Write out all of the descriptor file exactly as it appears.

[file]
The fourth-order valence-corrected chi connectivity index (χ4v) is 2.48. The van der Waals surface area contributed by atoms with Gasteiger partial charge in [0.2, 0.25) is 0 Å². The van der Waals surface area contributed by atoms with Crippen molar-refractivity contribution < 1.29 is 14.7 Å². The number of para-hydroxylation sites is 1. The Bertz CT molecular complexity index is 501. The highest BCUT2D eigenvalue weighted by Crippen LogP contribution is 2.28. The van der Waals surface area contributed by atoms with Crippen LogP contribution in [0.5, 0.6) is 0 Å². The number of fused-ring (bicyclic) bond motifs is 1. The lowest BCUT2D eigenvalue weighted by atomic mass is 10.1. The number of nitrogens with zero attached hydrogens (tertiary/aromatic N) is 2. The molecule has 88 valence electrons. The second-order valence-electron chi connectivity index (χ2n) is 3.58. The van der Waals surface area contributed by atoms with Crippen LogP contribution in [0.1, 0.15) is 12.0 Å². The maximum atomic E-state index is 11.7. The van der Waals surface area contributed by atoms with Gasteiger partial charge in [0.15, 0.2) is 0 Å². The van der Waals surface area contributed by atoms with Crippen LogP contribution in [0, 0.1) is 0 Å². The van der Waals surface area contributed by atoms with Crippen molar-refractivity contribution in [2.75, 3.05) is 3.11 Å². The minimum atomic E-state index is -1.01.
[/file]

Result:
The fourth-order valence-corrected chi connectivity index (χ4v) is 2.48. The van der Waals surface area contributed by atoms with Gasteiger partial charge in [0.2, 0.25) is 0 Å². The van der Waals surface area contributed by atoms with Crippen molar-refractivity contribution < 1.29 is 14.7 Å². The number of para-hydroxylation sites is 1. The Bertz CT molecular complexity index is 501. The highest BCUT2D eigenvalue weighted by Crippen LogP contribution is 2.28. The van der Waals surface area contributed by atoms with Crippen LogP contribution in [0.5, 0.6) is 0 Å². The number of fused-ring (bicyclic) bond motifs is 1. The lowest BCUT2D eigenvalue weighted by atomic mass is 10.1. The number of nitrogens with zero attached hydrogens (tertiary/aromatic N) is 2. The molecule has 88 valence electrons. The second-order valence-electron chi connectivity index (χ2n) is 3.58. The van der Waals surface area contributed by atoms with Crippen LogP contribution in [0.1, 0.15) is 12.0 Å². The maximum atomic E-state index is 11.7. The van der Waals surface area contributed by atoms with Gasteiger partial charge in [0.15, 0.2) is 0 Å². The van der Waals surface area contributed by atoms with Crippen LogP contribution in [0, 0.1) is 0 Å². The van der Waals surface area contributed by atoms with Crippen molar-refractivity contribution in [2.75, 3.05) is 3.11 Å². The minimum atomic E-state index is -1.01.